Are renewable energies making a difference, and are they sustainable?

Wind Energy Issues

By —— Bio and Archives--November 9, 2017

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Wind Energy Issues
The drumbeat for a fossil fuel free energy utopia continues. But few have pondered how we will supposedly generate 25 billion megawatts of total current global electricity demand using just renewable energy,  wind turbines, for instance. For starters, we’re talking about some 830 million gigantic 500 foot tall turbines requiring a land area of some 12.5 billion acres. That’s more than twice the size of North America, all the way through Central America reports Paul Driessen. 1

Spencer Morrison addresses two questions: 1- Are renewable energies making a difference, and 2- Are they sustainable?

In the United States, venture capitalists lost half of the $25 billion they pumped into start-ups of wind and solar between 2006 and 2011

The answer to the first question: No, wind and solar energy have not made a dent in global energy consumption, despite their rapid growth. In fact, after thirty years of beefy government subsidies, wind power still meets just 0.46% of Earth’s total energy demand according to data from the International Energy Agency (IEA). Solar generates even less energy. 2

Morrison’s answer to the second question: Is renewable energy sustainable? Is the future wind and soalr powered? No.

Looking at wind energy, between 2013 and 2014, again using IEA data, global energy demand grew by 2,000 terawatt-hours. In order to meet just this demand, we would need to build 350,000 new 2-megawatt turbines—enough to entirely blanket the British Isles. For context, that is 50% more turbines than have been built globally since the year 2000. 2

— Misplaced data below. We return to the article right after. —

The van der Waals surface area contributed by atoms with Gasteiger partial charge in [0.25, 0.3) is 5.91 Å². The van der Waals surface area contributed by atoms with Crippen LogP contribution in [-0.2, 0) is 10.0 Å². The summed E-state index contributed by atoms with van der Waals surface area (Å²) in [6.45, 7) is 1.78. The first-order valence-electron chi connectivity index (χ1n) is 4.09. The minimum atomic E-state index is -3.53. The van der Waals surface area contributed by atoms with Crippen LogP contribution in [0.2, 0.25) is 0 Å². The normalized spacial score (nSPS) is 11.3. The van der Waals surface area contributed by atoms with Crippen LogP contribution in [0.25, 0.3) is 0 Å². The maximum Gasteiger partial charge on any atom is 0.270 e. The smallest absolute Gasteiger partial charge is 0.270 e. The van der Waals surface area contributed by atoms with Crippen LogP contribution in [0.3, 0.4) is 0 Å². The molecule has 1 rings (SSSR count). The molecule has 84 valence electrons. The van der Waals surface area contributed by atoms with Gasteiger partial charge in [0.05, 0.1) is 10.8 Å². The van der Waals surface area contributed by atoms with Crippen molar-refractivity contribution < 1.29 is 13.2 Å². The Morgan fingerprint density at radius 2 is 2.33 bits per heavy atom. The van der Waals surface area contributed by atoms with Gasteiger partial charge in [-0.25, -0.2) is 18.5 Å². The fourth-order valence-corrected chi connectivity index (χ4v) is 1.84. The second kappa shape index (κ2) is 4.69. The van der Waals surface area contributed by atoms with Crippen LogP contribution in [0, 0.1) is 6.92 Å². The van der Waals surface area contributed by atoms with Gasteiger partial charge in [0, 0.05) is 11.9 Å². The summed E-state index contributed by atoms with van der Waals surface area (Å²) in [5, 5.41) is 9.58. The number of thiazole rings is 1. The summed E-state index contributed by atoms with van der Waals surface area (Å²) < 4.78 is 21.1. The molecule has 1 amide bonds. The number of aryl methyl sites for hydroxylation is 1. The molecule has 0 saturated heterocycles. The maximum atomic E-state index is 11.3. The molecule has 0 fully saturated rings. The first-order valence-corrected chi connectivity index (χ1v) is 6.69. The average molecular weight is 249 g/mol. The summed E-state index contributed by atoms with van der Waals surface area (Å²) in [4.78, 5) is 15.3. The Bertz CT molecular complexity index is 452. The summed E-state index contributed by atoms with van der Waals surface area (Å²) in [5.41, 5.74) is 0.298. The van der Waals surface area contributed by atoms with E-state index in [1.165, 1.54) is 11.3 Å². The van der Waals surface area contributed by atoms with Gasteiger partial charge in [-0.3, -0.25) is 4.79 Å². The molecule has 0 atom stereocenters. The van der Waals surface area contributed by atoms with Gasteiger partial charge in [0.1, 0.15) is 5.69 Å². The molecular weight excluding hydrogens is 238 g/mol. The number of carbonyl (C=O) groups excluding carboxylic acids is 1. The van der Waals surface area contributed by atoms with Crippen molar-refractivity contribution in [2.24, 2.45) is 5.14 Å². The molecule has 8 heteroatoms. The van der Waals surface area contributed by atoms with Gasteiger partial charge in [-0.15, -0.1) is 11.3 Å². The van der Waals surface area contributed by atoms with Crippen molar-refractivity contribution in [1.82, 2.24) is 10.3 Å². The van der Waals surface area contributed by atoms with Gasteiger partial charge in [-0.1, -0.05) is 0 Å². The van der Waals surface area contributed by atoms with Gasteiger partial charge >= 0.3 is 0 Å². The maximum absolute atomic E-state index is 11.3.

Wind energy is ‘free’ but countries with the most wind power are also the most likely to get to the top of the Prize Pool for exorbitant electricity prices. It’s not even close. South Australian households pay the highest power prices in the world at 47.13 cents per kilowatt hour, more than Germany, Denmark and Italy, countries also noted for high ‘free’ wind energy concentration notes Joanne Nova. The US pays 15.75 cents per kilowatt hour. 3

In the United States, venture capitalists lost half of the $25 billion they pumped into start-ups of wind and solar between 2006 and 2011. They are no longer supporting wind and solar because they will not work as advertised. Almost all investment is now being made by federal and state governments by making outrageously false promises to taxpayers. 4

In a related issue, wind energy company Siemens Gamesa will eliminate 6,000 jobs. This means the German-Spanish company will shed more than a fifth of its 26,000 workers. The company also expects to see its revenue for the coming fiscal year to fall to 9 billion euros from almost 11 billion. This is the latest bad news slamming the green industry in Germany.5

Ironically, this announcement coincides with the Bonn Climate Conference taking place, which is calling for more wind and sun energy at a time the industry is collapsing at full speed in Germany. 5

The renewable future assumes ‘eco-friendly’ alternatives would provide reliable, affordable energy 24/7/365, even during windless, sunless weeks and cold, dry growing seasons. They never will says Paul Driessen. This means we will have electricity and fuels when nature cooperates instead of when we need them. 2


  1. Paul Driessen, “Life in a fossil-fuel utopia,”  August 13, 2017
  2. Spencer P. Morrison, “Wind and solar are dead ends,” American Thinker, July 12, 2017
  3. Joanne Nova, “Australia, Denmark, Germany vie to win highest global electricity cost. It’s the Nobel Price Prize,” joannenova.com, August 17, 2017
  4. Michael S. Coffman, “Power down, Range Magazine, Spring 2017
  5. Pierre Gosselin, “German-Spanish wind energy giant to lay off 6,000 workers citing changing market conditions,” notrickszone.com, November 7, 2017


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Jack Dini -- Bio and Archives | Comments

Jack Dini is author of Challenging Environmental Mythology.  He has also written for American Council on Science and Health, Environment & Climate News, and Hawaii Reporter.

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